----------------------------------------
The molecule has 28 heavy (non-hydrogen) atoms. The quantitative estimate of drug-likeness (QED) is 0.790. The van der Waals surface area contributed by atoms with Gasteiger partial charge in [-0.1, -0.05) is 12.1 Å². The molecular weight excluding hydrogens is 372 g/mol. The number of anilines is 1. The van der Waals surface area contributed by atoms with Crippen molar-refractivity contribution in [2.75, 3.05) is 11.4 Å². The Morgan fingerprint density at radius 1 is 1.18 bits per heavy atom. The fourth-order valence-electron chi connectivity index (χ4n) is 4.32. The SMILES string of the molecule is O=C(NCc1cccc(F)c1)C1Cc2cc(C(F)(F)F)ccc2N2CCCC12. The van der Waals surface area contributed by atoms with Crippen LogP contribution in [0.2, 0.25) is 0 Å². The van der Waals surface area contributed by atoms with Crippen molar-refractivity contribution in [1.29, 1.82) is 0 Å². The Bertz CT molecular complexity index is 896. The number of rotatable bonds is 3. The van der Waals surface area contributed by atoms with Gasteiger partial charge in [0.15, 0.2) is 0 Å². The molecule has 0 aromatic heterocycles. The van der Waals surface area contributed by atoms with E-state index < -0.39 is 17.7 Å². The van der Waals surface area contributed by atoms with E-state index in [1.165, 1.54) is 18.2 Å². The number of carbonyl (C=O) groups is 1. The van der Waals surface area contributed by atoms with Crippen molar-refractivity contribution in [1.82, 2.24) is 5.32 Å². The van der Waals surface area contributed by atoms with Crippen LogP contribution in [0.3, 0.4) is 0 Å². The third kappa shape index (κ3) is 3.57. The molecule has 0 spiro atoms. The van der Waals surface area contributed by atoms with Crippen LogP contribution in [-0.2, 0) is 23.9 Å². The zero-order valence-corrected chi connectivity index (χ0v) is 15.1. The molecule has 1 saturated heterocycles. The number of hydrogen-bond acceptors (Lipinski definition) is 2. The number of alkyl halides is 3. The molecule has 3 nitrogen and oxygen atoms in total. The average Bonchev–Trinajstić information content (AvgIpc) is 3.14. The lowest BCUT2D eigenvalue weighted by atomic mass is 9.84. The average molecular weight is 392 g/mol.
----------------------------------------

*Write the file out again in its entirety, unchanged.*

The molecule has 28 heavy (non-hydrogen) atoms. The quantitative estimate of drug-likeness (QED) is 0.790. The van der Waals surface area contributed by atoms with Gasteiger partial charge in [-0.1, -0.05) is 12.1 Å². The molecular weight excluding hydrogens is 372 g/mol. The number of anilines is 1. The van der Waals surface area contributed by atoms with Crippen molar-refractivity contribution in [2.75, 3.05) is 11.4 Å². The Morgan fingerprint density at radius 1 is 1.18 bits per heavy atom. The fourth-order valence-electron chi connectivity index (χ4n) is 4.32. The SMILES string of the molecule is O=C(NCc1cccc(F)c1)C1Cc2cc(C(F)(F)F)ccc2N2CCCC12. The van der Waals surface area contributed by atoms with Crippen LogP contribution in [0.2, 0.25) is 0 Å². The van der Waals surface area contributed by atoms with Crippen molar-refractivity contribution in [1.29, 1.82) is 0 Å². The Bertz CT molecular complexity index is 896. The number of rotatable bonds is 3. The van der Waals surface area contributed by atoms with Gasteiger partial charge in [0.15, 0.2) is 0 Å². The molecule has 0 aromatic heterocycles. The van der Waals surface area contributed by atoms with E-state index < -0.39 is 17.7 Å². The van der Waals surface area contributed by atoms with E-state index in [1.165, 1.54) is 18.2 Å². The number of carbonyl (C=O) groups is 1. The van der Waals surface area contributed by atoms with Crippen molar-refractivity contribution in [1.82, 2.24) is 5.32 Å². The van der Waals surface area contributed by atoms with Crippen LogP contribution in [0.3, 0.4) is 0 Å². The third kappa shape index (κ3) is 3.57. The molecule has 0 spiro atoms. The van der Waals surface area contributed by atoms with Crippen LogP contribution in [-0.2, 0) is 23.9 Å². The zero-order valence-corrected chi connectivity index (χ0v) is 15.1. The molecule has 1 saturated heterocycles. The number of hydrogen-bond acceptors (Lipinski definition) is 2. The number of alkyl halides is 3. The molecule has 3 nitrogen and oxygen atoms in total. The average Bonchev–Trinajstić information content (AvgIpc) is 3.14. The lowest BCUT2D eigenvalue weighted by atomic mass is 9.84. The average molecular weight is 392 g/mol.